Maman Poulet | Clucking away crookedly through media, politics and life

Copyright, music downloads and lobbying in overdrive

November 12th, 2010 · 8 Comments · Seanad Eireann

A few weeks ago while waiting to go into the Seanad to watch a debate (yes I have been know to attend in person) I noted some faces I recognised at the reception office at the main gate to Leinster House. I recognised Willie Kavanagh from EMI who is chairperson of IRMA and a number of colleagues. (Willie looks very like Fair City’s Detective Deegan) I noted that one of them had legal documents in his hand with the letterhead of Michael McDowell SC facing outwards. Given it was a matter of days after the High Court ruling where EMI Records, Sony Music Entertainment, Universal Music, Warner Music and WEA lost versus UPC Communications it was clear that the group were on their way into the Dail to meet some TD’s and get the law changed because they had failed in the courts. In a nutshell the music companies wanted to get UPC to block downloads that customer may be attempting – and the court ruled that it could not make UPC do this.

I’m not an expert in the matter of downloads and illegality but on what I have seen and read in recent years my opinion is that there are an awful lot of statistics made up and bandied around and rubbish spun on the matter by super groups and their gurus. The message is the end of the world is nigh! Apple are making billions out of Itunes, and recording artists are getting their cut, illegal downloads are a fraction of this and indeed those who share music are more likely to buy music then those who don’t. The implications of blocking the transmission of information go beyond music downloads, there are issues of free speech etc. which are not being heard or debated by our politicians.

A few days after this spotting the lobbyists at work I saw more evidence of their efforts in a comment raised in the Seanad by Senator Paschal Mooney. Senator Mooney who is known to be a friend of the music world was correcting himself on figures he was bandying around a few days earlier. Justin Mason had pointed out that the maths didn’t work on the number of illegal downloads of an Aslan album and Senator Mooney corrected the record.

There are lots of friends of the music industry in both houses, top of the list being leader of the Seanad, Donie Cassidy – so it was not long before a full debate on the issue of protecting intellectual property and copyright (sounds really important when it’s said like that) was organised in the Seanad. This took place yesterday and you can watch it back by clicking on this link to a video file. You can read the debate here

This debate is nearly all one way traffic with the music industry camped out inside Leinster House, music users who don’t agree have no lobbyists. Senator Brendan Ryan read the email sent to him by one constituent into the record to bring the other view, not that he really agreed with it but he did it anyway.

Some of the human rights, anti-spin and common sense issues raised in critiquing the IRMA campaign in recent years are to be found on Digital Rights Ireland’s site.

I would appreciate it if anyone who watches or reads yesterday’s debate could leave their comments or links to their own posts below – we could point some politicians to read them?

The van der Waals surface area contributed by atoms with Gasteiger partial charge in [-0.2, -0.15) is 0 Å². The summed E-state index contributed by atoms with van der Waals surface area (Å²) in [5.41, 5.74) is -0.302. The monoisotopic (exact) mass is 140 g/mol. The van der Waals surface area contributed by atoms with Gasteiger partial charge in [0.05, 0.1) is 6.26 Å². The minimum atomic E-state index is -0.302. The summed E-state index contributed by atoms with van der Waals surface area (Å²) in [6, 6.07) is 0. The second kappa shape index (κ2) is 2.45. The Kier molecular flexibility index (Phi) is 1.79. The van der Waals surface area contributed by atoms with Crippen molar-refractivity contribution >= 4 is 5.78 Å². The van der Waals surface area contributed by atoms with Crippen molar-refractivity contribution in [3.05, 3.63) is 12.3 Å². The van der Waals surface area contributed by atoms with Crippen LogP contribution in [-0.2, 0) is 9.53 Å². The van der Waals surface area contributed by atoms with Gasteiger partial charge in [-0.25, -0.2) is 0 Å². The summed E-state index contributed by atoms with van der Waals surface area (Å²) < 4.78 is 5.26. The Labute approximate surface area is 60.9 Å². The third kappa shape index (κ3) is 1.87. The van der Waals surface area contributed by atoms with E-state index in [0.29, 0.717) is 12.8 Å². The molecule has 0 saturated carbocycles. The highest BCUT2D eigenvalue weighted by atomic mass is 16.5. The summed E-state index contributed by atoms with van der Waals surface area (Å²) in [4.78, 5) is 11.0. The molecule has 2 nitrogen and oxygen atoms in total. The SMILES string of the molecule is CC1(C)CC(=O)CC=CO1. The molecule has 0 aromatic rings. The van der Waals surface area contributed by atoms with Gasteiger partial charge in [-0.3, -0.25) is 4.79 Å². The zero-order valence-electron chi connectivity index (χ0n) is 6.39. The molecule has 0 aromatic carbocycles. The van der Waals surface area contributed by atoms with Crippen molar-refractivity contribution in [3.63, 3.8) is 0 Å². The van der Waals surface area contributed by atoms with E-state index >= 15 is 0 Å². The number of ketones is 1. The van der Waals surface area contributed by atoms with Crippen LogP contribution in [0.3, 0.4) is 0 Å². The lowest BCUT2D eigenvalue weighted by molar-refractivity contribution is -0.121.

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8 Comments so far

  • Pidge

    Donie Cassidy is the owner of at least one music shop, and has shares in several others. Considering that he is speaking out in favour of protecting one industry, it seems strange that he would not mention his own financial interest in the matter.

  • Ricky

    Jim Carroll mentioned that Norris called the debate after speaking to Paul McGuinness and Niall Stokes. If there were ever two people reliant on out dated practices.

    They have lost the kids now, if they ever had them. A generation that just expects their music come straight out of the plug won’t start paying for it anytime soon.

    I don’t support theft one bit but I and many others do enjoy seeing the industry squirm for their sins. Just turn on the radio, they were happy to produce a product not worth paying for, for long enough.

    Why act surprised when people stop paying for it ?

    There are still alot of people buying music and supporting artists the admire. There are still small independent labels pressing CDs and vinyl, selling the t-shirts and just trying to cover the costs and pay the rent.

    Go look at sites like I can log on and buy the album I want direct from the artist.

    Thats how I want to buy my music.

  • Kevin Flanagan

    Hey Suzy,

    I’ve created a list to bring people together to get organised on these issues. Please join and invite anyone else you think might be interested.



  • Justin Mason

    I read that Seanad debate with mounting horror — not a single voice speaking sense. This post and the comments here explain a lot. Quite depressing ūüôĀ

  • Andy Regan

    The senators who spoke at last week’s debate all seemed to repeat verbatim the figures and statistics they were given by industry lobbyists.
    More worryingly, they believe that the technology to identify copyright infringement is infallible. So much for balanced debate.

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